Celebrate your “Rest Day” by sleeping in, then step over to the Chuckwagon Cafe (277 E. Main, Lava Hot Springs, 208-776-5141) for a greasy-spoon breakfast. Afterward, explore the town a bit. At Dempsey Creek Trading Co. (89 E. Main, Lava Hot Springs, 208-776-5665, DempseyCreek.com) you can find buffalo bones, peace pipes and pottery. The Sunken Gardens (430 E. Main, Lava Hot Springs, 208-776-5221, LavaHotSprings.com/hotpools/sunken-gardens) offer relaxation among algal reef remains, wildflowers and birds. If you’re in Lava prior to Oct. 1, rent a tube at one of several spots on Main and float the Portneuf River—you can do the 10-minute float as many times as you like.
Exploring and swimming can work up an appetite—why not make lunch in your cottage kitchen? Mike’s Market (30 W. Main, Lava Hot Springs, 208-776-5067) has all the fixin’s, and you can also use this trip to grab some instant oatmeal for tomorrow’s breakfast and food for the ride home.
Spend the rest of the afternoon soaking in the hot springs tub on your cottage’s private deck, or head to the Lava Hot Springs Hot Pools (430 E. Main, Lava Hot Springs, 208-776-5221, LavaHotSprings.com/hotpools). When it comes time for dinner, don’t pass up the excellent Portneuf Grille & Lounge (255 E. Portneuf St., Lava Hot Springs, 208-776-5504, RiverSideInnHotsprings.com/portneuf-grill). Reservations required.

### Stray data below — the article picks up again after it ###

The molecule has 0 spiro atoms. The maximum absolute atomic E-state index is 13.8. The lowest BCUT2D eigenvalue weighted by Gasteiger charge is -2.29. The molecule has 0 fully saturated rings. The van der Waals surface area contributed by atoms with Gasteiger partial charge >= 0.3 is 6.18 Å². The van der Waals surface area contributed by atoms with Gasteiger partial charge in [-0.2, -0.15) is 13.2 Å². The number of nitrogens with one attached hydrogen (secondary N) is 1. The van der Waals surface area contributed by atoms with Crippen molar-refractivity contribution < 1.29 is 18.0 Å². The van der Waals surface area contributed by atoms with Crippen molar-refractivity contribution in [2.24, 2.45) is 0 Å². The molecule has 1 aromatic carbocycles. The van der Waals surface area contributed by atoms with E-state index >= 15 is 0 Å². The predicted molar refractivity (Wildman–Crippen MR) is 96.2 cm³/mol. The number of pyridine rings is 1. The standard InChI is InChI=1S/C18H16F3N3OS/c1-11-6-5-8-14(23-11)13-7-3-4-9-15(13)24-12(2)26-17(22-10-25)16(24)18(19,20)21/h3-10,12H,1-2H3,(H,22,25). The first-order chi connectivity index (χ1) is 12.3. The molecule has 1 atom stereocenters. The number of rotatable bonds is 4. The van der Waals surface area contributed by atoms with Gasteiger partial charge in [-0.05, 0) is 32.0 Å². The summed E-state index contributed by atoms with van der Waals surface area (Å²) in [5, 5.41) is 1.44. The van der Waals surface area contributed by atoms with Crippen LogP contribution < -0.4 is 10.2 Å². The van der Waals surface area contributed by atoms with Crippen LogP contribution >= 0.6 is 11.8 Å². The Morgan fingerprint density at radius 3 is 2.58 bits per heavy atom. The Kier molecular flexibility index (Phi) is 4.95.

Relaxed and rejuvenated, you’ll be ready to hop back on the bike. Make a quick breakfast, check out and hit the road early. Today’s ride is the hilliest of the four, and you’ll start right off with Fish Creek Pass. Hang a right onto Idado Highway 34 toward Grace, then pedal on through Niter and Thatcher. This section was so pretty, we didn’t mind getting stuck behind a herd of cows. Because of what they leave behind, we were glad to have fenders.
There’s not much in the way of support between Thatcher and Preston, but the riding is some of the best on the trip—very few cars, rolling hills, open skies, and mountain views the whole way. The aspen-forest descent toward Preston had us singing and laughing like a couple of wackos. Pull over for a pannier sandwich in Preston, then hop on Highway 91 for the last 25 miles to Logan.
• The Sinclair on Main Street in Grace is a good spot for a bathroom break/water bottle reup.
• In Preston, there’s a park with picnic tables about a half a block off the route (98 W. Second North), and the Chevron on State is a good spot for a bathroom stop (193 N. State).
• Back in Logan, hit up Angie’s Restaurant for dinner (690 N. Main, Logan, 435-752-9252, AngiesRest.com). It’s open ‘til 9 p.m. on Sundays.
Monday is Thursday’s ride in reverse, and it’ll feel like a piece of cake at this point (minus that shoulderless section between Brigham City and Pleasantview Drive). We didn’t hit the road until 10:30 a.m., and we made it back to Ogden with plenty of time to shower at a friend’s place, go out for sushi rolls and sake at the wonderful Tona Sushi (210 25th St., Ogden, 801-622-8662, TonaRestaurant.com), and then take the 8:07 p.m. train ride—blissed-out—back home to Salt Lake City.